Kenya is tomorrow expected to pay an outstanding Sh64.6 billion ($646 million) of the syndicated loan it took in 2015, in what could immediately cut down the mountain of foreign exchange reserves that has been growing in recent weeks and possibly weakening the shilling.
The Central Bank of Kenya (CBK) reserves jumped by nearly $700 million (Sh70 billion) last week to hit an all-time high of $9.5 billion (Sh950 billion), equivalent to 6.35 months of import cover.
The build-up of reserves has since seen the shilling strengthen against major currencies in tandem with rising amounts of dollars in the market.
Kenya struck a $750 million syndicated loan agreement with a consortium of lenders on October 28, 2015 with stated maturities of April 27, 2018.
Kenya’s outstanding indebtedness under the 2015 syndicated loan facility is $646 million, according to the prospectus for the recently raised $2 billion Eurobond.
The Treasury’s Debt Department did not respond to queries on the imminent payment.
Kenya is, however, sitting on a strong reserves position even with the repayment, which will leave the CBK with five months of import cover that is expected to limit the impact of the transaction on the shilling.
Importers of machinery and fuel have been the major beneficiaries of the recent appreciation of the shilling even as their counterparts exporting tea, coffee and horticultural products feel the pain of a strong currency.
Kenya is a net importer of goods and services that greatly benefits from the positive effect of a stronger shilling through cheaper foreign goods and lower cost of servicing foreign debt.
The CBK and forex dealers said early this week that there was increased build-up of dollars as a result of inflows from foreign investors and the agricultural exports.
“The shilling strengthened against the US dollar supported by flows from [the] agriculture sector and offshore investors,” said the CBK without identifying the foreign investors or the agricultural exports that brought in the inflows.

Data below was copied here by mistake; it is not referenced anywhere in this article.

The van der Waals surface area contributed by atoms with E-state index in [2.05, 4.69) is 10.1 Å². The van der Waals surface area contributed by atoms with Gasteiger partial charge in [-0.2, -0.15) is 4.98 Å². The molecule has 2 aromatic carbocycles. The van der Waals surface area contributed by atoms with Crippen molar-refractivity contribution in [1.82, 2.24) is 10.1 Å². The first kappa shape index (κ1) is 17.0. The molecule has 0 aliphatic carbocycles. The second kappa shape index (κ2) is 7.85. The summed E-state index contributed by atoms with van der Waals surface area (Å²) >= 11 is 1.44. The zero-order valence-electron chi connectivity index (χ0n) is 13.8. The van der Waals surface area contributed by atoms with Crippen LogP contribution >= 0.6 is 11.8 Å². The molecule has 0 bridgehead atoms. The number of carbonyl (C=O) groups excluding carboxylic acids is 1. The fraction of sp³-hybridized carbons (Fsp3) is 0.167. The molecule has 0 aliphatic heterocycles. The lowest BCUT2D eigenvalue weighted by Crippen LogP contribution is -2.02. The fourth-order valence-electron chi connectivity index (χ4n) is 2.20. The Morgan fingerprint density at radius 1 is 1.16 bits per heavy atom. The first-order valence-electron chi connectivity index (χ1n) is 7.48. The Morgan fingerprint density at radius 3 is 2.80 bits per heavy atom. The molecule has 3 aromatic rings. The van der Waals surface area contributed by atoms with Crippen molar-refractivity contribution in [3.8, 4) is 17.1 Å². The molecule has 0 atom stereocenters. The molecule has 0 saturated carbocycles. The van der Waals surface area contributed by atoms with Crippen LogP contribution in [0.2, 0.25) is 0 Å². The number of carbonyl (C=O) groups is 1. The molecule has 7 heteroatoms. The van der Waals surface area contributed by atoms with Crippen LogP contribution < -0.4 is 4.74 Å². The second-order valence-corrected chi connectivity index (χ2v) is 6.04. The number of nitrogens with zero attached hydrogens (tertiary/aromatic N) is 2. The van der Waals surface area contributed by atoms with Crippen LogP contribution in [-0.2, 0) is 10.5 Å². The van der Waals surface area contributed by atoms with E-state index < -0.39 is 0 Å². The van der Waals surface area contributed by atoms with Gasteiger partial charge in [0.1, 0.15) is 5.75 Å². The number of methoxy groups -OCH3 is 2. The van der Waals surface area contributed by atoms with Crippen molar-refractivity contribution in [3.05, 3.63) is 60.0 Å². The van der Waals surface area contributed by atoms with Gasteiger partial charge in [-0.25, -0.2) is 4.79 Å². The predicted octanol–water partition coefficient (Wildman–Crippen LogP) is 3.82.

The central bank did not respond to queries on the looming payment of the syndicated loan.
Analysts, however, said that the build-up of reserves may have arisen from multiple sources, including the CBK purchases from the market, issuance of new debt, sale of an asset in dollars or from a government-to-government deal.
The build-up of reserves has shored up the local currency lately, putting the mean exchange rate at 99.98 to the dollar compared to 101 units last week. Commercial Bank of Africa said on Monday that foreign inflows coupled with high dollar supply as well as weak demand for the greenback had helped strengthen the shilling, indicating that the CBK — like other market players — could also buy the dollar cheaply from the market.
“The Kenya shilling continued its surge against the US dollar to end the week on a high, helped by increased foreign currency inflows. Increased activity on the dollar supply counter, mainly by corporate players, surpassed weak foreign currency demand, pushing the US dollar-Kenya shilling currency pair below a key psychological barrier,” said CBA.
Last month, the CBK received about $2 billion (Sh200 billion) proceeds of the Eurobond that the Treasury raised from international financial markets — immediately pushing the reserves to $8.8 billion (Sh880 billion).
That saw the shilling rise to about 101 units to the dollar, up from 102-103 units range it had maintained for the preceding 12 months.
The shilling last week made significant gains against the currencies of the major trading partners, including the Uganda and Tanzanian shillings as well as the Euro and the Japanese yen. The local unit, however, weakened against the sterling pound.
The CBA said in its report that the local currency was likely to be on a strengthening streak if the supply of dollars continued.
“Market chatter alludes to further appreciation of the local unit if recent increased activity on the supply counter persists,” said CBA.
One investment bank said that the Treasury was likely to spend less on upcoming loan repayments as a result of the strengthening of the local unit.
Kenya’s foreign-currency denominated debt has risen in the past year to nearly Sh2.5 trillion, with the Eurobond alone adding Sh200 billion to the liabilities.